Get Out

Get Out



Get Out, the darkly hilarious directorial debut of sketch comedy kingpin Jordan Peele, definitely can’t be described as a Scary Movie style comedy-horror. Whilst it certainly elicits frequent cringing laughs, Peele has made a bona-fide fright flick that just happens to be funny. He knows how to make shadowy streets into menacing ones and turn silences into warnings from the abyss. His greatest stroke in Get Out, though, is to have hitched these genre elements to an evil that isn’t obscured by a hockey mask, but instead is more distressingly common than demons and serial killers: a kind of faux glib- liberal (gliberal?) commitment to equality that mutates into muted hostility when anyone with a different melanin count or culture moves in next door.  

The film (which is a kind of genetic fusion of The Stepford Wives and Look Who’s Coming To Dinner) focuses on Chris (Daniel Kaluuya, of Sicario fame) as he prepares to accompany his girlfriend on a weekend trip to her hometown. Rose (Allison Williams) insists that her parents will have no problem with him being black. But once the two arrive at the massive suburban estate of Missy (Catherine Keener) and Dean (Bradley Whitford), Chris is put through the casually racist wringer. On top of the insensitive questions and embarrassing attempts at small talk (“I would have voted for Obama for a third term,” Dean proudly declares, minutes after introducing himself), there’s just something vaguely… off about the whole place. Could it have something to do with the family’s black maid and gardener, both of whom exhibit personalities that oscillate from robotically ingratiating to unnervingly unhinged? Or maybe the way Missy, constantly stirring her tea, keeps trying to get Chris to agree to hypnosis to cure him of his smoking habit?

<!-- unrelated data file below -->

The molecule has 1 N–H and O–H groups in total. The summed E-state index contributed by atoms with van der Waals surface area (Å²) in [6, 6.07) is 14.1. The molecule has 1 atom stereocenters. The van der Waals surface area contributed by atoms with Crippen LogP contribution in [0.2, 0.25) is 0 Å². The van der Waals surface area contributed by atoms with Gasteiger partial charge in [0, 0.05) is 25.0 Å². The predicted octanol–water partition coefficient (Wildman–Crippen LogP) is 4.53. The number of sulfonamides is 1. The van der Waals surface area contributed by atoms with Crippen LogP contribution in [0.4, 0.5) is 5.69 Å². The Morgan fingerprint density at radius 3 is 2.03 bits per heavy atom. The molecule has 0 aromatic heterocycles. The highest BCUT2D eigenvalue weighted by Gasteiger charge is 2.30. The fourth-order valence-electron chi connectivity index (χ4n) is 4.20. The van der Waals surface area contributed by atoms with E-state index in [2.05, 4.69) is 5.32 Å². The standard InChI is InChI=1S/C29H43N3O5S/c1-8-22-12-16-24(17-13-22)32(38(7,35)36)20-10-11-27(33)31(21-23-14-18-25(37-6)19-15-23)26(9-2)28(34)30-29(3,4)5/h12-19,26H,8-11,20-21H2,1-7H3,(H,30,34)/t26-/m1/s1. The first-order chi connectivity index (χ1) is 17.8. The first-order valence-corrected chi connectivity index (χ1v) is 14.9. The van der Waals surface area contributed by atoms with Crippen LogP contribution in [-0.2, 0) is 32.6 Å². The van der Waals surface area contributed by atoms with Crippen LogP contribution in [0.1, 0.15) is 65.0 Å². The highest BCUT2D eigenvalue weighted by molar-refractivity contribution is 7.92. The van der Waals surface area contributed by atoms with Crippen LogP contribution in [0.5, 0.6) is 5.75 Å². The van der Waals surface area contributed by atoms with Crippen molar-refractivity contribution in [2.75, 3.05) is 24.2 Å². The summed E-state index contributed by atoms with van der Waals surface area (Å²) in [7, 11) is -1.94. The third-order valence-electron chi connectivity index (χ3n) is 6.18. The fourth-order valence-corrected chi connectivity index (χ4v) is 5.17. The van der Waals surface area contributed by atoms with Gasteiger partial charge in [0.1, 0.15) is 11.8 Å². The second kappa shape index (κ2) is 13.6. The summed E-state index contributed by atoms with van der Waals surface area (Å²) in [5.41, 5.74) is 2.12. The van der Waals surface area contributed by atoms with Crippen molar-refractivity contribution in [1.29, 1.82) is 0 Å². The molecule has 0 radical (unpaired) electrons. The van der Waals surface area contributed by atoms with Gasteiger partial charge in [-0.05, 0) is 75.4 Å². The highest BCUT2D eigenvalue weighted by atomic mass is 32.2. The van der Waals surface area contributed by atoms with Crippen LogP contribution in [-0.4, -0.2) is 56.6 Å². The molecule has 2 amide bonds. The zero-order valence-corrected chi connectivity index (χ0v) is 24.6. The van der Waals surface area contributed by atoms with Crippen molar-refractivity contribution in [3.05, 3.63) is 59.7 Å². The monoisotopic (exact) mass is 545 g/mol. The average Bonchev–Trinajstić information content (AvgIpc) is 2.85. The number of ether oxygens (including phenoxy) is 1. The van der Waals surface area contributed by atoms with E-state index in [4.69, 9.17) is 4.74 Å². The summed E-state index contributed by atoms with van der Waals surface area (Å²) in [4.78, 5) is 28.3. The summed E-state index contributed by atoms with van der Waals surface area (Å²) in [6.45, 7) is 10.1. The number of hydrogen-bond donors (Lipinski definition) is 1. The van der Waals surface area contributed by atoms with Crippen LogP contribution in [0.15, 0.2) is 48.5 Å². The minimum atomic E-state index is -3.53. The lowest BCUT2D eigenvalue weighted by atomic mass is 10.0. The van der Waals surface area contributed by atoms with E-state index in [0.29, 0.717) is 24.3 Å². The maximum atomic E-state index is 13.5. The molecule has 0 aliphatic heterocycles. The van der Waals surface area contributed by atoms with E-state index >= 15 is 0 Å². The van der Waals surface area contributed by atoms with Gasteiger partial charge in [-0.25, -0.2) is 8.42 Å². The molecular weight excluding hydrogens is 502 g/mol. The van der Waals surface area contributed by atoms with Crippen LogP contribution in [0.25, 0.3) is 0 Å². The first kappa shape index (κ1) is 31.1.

Whilst there is definitely a conspiracy to be unpacked in the film’s final third most of the truly effective moments come in the film excellent (and squirmingly awkward) first half which uses the horror movie framework to explore how racism and white privilege has mutated and evolved in the wake of the All-Lives Matter movement. There are more overt moments like a run-in with a bigoted state trooper, but some of the most effective material comes from the, shall we say, ‘charged’ interactions between Chris and his girlfriend’s family, particularly Dean’s constant smarmy paternalism (during one particularly awkward two minute stretch he is able to work what feels like a dozen variations on ‘boy’ into conversation) which helps turn the bucolic scenery into a social battlefield humming with tension, in a weird way when the real horror starts up in the third act it’s almost a relief.

Still it’s this fusion of race and horror that is Get Out’s real selling point, even with the Grand Guinol excess of the (admittedly technically effective) finale. A key moment that stuck with me involves Chris talking with one of the parents’ black servants, a maid, Georgina (a fantastic Betty Gabriel). When Chris confesses that he gets nervous when around a lot of white people,  Georgina answers by advancing toward him with a shrieked volley of “no, no, no,” coupled with cascades of tears and a smile so wide it looks as if it could split her face in two, an image that instantly strips back layers of years to reveal the grinning minstrel show skull of America’s slave owning past. Peele often played the queasy racial interplay of modern day America for laughs in his sketch show, but it seems that post Trump he’s decided that the more appropriate response is screaming.


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